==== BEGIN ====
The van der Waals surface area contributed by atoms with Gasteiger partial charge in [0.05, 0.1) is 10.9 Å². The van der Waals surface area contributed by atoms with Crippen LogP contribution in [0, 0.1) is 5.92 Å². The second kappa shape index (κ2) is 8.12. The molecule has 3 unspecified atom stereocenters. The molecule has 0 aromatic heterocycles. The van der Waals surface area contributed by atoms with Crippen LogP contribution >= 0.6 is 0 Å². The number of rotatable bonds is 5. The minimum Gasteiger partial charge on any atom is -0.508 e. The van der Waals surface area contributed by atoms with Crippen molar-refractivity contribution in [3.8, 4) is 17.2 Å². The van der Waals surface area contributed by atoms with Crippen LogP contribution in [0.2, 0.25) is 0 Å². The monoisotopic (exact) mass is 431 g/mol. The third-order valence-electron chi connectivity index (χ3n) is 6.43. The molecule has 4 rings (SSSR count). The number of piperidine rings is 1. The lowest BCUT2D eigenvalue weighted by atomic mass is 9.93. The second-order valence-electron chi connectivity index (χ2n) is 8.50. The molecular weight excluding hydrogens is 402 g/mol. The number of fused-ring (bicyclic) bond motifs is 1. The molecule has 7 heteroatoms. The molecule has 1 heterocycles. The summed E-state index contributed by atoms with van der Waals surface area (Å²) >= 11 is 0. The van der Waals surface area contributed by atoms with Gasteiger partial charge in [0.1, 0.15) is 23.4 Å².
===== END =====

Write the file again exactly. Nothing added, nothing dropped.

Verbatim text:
The van der Waals surface area contributed by atoms with Gasteiger partial charge in [0.05, 0.1) is 10.9 Å². The van der Waals surface area contributed by atoms with Crippen LogP contribution in [0, 0.1) is 5.92 Å². The second kappa shape index (κ2) is 8.12. The molecule has 3 unspecified atom stereocenters. The molecule has 0 aromatic heterocycles. The van der Waals surface area contributed by atoms with Crippen LogP contribution >= 0.6 is 0 Å². The number of rotatable bonds is 5. The minimum Gasteiger partial charge on any atom is -0.508 e. The van der Waals surface area contributed by atoms with Crippen molar-refractivity contribution in [3.8, 4) is 17.2 Å². The van der Waals surface area contributed by atoms with Crippen LogP contribution in [0.2, 0.25) is 0 Å². The monoisotopic (exact) mass is 431 g/mol. The third-order valence-electron chi connectivity index (χ3n) is 6.43. The molecule has 4 rings (SSSR count). The number of piperidine rings is 1. The lowest BCUT2D eigenvalue weighted by atomic mass is 9.93. The second-order valence-electron chi connectivity index (χ2n) is 8.50. The molecular weight excluding hydrogens is 402 g/mol. The number of fused-ring (bicyclic) bond motifs is 1. The molecule has 7 heteroatoms. The molecule has 1 heterocycles. The summed E-state index contributed by atoms with van der Waals surface area (Å²) >= 11 is 0. The van der Waals surface area contributed by atoms with Gasteiger partial charge in [0.1, 0.15) is 23.4 Å².